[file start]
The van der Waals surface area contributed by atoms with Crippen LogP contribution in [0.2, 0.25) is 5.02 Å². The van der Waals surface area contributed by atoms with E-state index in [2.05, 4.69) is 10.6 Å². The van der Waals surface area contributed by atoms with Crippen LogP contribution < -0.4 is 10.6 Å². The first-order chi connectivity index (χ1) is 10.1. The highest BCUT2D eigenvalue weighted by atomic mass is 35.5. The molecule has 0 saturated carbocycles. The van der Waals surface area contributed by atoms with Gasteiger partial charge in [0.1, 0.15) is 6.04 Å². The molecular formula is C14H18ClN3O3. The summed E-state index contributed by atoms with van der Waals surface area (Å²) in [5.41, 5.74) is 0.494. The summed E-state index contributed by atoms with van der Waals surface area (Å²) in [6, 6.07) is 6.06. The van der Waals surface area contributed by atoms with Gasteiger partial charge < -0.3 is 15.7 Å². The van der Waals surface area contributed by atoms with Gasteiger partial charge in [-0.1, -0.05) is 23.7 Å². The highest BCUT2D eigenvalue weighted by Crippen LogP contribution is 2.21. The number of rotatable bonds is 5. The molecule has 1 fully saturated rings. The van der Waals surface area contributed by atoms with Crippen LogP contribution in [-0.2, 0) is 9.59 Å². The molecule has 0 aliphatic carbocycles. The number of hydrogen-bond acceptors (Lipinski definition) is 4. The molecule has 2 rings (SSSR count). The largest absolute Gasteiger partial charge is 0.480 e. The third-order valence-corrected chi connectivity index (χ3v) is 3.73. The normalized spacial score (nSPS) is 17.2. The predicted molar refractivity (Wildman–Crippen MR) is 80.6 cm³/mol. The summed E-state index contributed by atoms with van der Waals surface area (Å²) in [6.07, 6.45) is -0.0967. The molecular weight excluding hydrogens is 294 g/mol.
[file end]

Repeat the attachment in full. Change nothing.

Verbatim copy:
The van der Waals surface area contributed by atoms with Crippen LogP contribution in [0.2, 0.25) is 5.02 Å². The van der Waals surface area contributed by atoms with E-state index in [2.05, 4.69) is 10.6 Å². The van der Waals surface area contributed by atoms with Crippen LogP contribution < -0.4 is 10.6 Å². The first-order chi connectivity index (χ1) is 10.1. The highest BCUT2D eigenvalue weighted by atomic mass is 35.5. The molecule has 0 saturated carbocycles. The van der Waals surface area contributed by atoms with Gasteiger partial charge in [0.1, 0.15) is 6.04 Å². The molecular formula is C14H18ClN3O3. The summed E-state index contributed by atoms with van der Waals surface area (Å²) in [5.41, 5.74) is 0.494. The summed E-state index contributed by atoms with van der Waals surface area (Å²) in [6, 6.07) is 6.06. The van der Waals surface area contributed by atoms with Gasteiger partial charge < -0.3 is 15.7 Å². The van der Waals surface area contributed by atoms with Gasteiger partial charge in [-0.1, -0.05) is 23.7 Å². The highest BCUT2D eigenvalue weighted by Crippen LogP contribution is 2.21. The number of rotatable bonds is 5. The molecule has 1 fully saturated rings. The van der Waals surface area contributed by atoms with Crippen LogP contribution in [-0.2, 0) is 9.59 Å². The molecule has 0 aliphatic carbocycles. The number of hydrogen-bond acceptors (Lipinski definition) is 4. The molecule has 2 rings (SSSR count). The largest absolute Gasteiger partial charge is 0.480 e. The third-order valence-corrected chi connectivity index (χ3v) is 3.73. The normalized spacial score (nSPS) is 17.2. The predicted molar refractivity (Wildman–Crippen MR) is 80.6 cm³/mol. The summed E-state index contributed by atoms with van der Waals surface area (Å²) in [6.07, 6.45) is -0.0967. The molecular weight excluding hydrogens is 294 g/mol.